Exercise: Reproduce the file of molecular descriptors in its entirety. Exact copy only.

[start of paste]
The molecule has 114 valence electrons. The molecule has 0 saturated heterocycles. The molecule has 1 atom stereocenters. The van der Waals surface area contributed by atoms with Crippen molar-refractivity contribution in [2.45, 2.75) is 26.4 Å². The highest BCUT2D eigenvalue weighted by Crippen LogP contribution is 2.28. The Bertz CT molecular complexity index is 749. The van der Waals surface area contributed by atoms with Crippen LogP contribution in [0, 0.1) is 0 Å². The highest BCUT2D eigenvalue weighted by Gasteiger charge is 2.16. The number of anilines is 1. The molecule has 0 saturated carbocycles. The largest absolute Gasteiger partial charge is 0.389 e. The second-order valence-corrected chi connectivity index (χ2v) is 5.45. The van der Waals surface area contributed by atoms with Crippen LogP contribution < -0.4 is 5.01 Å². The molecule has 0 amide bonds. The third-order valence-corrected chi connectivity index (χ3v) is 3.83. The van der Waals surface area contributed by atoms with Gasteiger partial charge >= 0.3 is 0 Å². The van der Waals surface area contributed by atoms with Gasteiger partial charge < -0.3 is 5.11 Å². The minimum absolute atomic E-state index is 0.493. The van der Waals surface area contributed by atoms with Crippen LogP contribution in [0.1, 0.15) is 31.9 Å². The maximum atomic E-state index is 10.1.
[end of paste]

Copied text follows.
The molecule has 114 valence electrons. The molecule has 0 saturated heterocycles. The molecule has 1 atom stereocenters. The van der Waals surface area contributed by atoms with Crippen molar-refractivity contribution in [2.45, 2.75) is 26.4 Å². The highest BCUT2D eigenvalue weighted by Crippen LogP contribution is 2.28. The Bertz CT molecular complexity index is 749. The van der Waals surface area contributed by atoms with Crippen LogP contribution in [0, 0.1) is 0 Å². The highest BCUT2D eigenvalue weighted by Gasteiger charge is 2.16. The number of anilines is 1. The molecule has 0 saturated carbocycles. The largest absolute Gasteiger partial charge is 0.389 e. The second-order valence-corrected chi connectivity index (χ2v) is 5.45. The van der Waals surface area contributed by atoms with Crippen LogP contribution < -0.4 is 5.01 Å². The molecule has 0 amide bonds. The third-order valence-corrected chi connectivity index (χ3v) is 3.83. The van der Waals surface area contributed by atoms with Gasteiger partial charge >= 0.3 is 0 Å². The van der Waals surface area contributed by atoms with Gasteiger partial charge < -0.3 is 5.11 Å². The minimum absolute atomic E-state index is 0.493. The van der Waals surface area contributed by atoms with Crippen LogP contribution in [0.1, 0.15) is 31.9 Å². The maximum atomic E-state index is 10.1.